Main Article Content
psoriasis, nonmelanoma skin cancer, melanoma, PUVA, ultraviolet therapy, cyclosporine, methotrexate, retinoids, biologics, TNF-alpha, IL-12/23, IL-17
Background: Systemic therapies for moderate to severe psoriasis target the dysregulated inflammatory response. However, their immunomodulatory properties may also contribute to carcinogenesis, leading to increased risk of cutaneous malignancy in patients exposed to systemic agents.
Objective: A review of the literature was performed to evaluate the risk of cutaneous malignancy associated with the following therapies for moderate to severe psoriasis: PUVA, UVB, cyclosporine, methotrexate, retinoids, TNF-a inhibitors, IL-12/23 inhibitors, and IL-17 inhibitors.
Results: Rates of NMSC, most notably SCC, increase linearly with number of PUVA exposures. UVB radiation, both narrowband and broadband, has no clear association with skin cancer. There is a well-characterized association between cyclosporine and NMSC, particularly SCCs, although it is less clear whether cyclosporine predisposes to malignant melanoma. Methotrexate appears to increase the risk of melanoma and NMSC in a dose-dependent fashion. Retinoids, on the other hand, have chemopreventative properties and may decrease risk of NMSC in patients with psoriasis. A large body of evidence supports an increased risk of NMSC, particularly SCC, in TNF-a inhibitors, but an association with melanoma is less clear. The newly-developed agents, IL-12/23 and IL-17 inhibitors, do not clearly show increased carcinogenic risk, but their long-term safety profiles are still under investigation.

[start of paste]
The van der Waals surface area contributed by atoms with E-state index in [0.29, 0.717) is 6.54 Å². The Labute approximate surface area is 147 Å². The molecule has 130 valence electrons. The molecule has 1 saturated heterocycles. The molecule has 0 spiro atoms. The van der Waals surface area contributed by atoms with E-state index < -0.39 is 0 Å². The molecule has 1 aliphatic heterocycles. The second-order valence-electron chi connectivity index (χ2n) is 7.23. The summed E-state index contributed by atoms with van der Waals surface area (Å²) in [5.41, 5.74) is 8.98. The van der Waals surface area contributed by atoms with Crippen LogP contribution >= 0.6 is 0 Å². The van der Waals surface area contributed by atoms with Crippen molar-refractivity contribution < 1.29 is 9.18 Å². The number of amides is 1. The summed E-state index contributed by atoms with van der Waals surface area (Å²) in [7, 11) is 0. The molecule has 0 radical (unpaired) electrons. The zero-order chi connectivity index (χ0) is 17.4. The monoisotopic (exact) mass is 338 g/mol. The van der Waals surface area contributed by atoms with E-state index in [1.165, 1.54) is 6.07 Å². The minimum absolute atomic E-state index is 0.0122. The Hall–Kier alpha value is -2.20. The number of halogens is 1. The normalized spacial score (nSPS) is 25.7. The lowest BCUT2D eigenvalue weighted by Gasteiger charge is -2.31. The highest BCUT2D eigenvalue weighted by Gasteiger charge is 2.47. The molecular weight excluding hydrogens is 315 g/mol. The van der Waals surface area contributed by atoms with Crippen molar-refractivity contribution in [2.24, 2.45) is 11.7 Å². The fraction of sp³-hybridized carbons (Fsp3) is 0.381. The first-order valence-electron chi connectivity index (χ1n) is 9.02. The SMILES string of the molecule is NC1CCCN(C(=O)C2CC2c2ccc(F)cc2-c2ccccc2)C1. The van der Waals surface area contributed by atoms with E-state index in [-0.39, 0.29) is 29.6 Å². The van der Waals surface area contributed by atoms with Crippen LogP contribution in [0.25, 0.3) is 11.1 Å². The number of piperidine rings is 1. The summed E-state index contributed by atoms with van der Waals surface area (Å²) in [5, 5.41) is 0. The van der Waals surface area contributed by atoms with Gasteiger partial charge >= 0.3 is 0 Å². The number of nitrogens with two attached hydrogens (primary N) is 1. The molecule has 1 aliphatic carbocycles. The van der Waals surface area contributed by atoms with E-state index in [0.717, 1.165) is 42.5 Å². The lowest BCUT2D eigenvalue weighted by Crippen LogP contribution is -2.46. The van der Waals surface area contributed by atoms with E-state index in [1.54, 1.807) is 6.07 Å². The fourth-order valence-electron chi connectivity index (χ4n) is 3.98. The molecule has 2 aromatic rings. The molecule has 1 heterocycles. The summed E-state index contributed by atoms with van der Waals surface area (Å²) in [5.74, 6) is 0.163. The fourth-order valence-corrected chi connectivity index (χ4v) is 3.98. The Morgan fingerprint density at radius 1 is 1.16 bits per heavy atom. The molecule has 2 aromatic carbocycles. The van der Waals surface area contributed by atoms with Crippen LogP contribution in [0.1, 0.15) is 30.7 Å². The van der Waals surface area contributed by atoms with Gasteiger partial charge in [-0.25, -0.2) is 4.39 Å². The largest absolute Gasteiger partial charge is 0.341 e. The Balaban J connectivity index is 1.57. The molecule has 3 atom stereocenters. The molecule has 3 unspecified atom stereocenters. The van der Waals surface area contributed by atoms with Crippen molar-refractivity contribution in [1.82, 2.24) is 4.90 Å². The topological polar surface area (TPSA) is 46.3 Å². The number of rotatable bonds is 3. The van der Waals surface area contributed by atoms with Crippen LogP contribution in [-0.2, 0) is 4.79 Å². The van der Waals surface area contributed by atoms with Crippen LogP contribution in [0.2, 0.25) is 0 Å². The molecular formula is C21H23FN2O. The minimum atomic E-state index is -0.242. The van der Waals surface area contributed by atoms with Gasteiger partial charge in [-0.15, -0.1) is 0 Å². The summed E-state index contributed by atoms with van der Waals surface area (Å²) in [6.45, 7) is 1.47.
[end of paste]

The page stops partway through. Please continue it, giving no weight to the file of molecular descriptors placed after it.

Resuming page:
Conclusions: Many systemic psoriasis therapies, including PUVA, cyclosporine, methotrexate, and TNF-a inhibitors, appear to increase the risk of cutaneous malignancy. When prescribing these agents, physicians must weigh the benefit of treatment with their carcinogenic potential. Additional post-marketing surveillance is required to better understand the long-term risks of the newer biologic agents.
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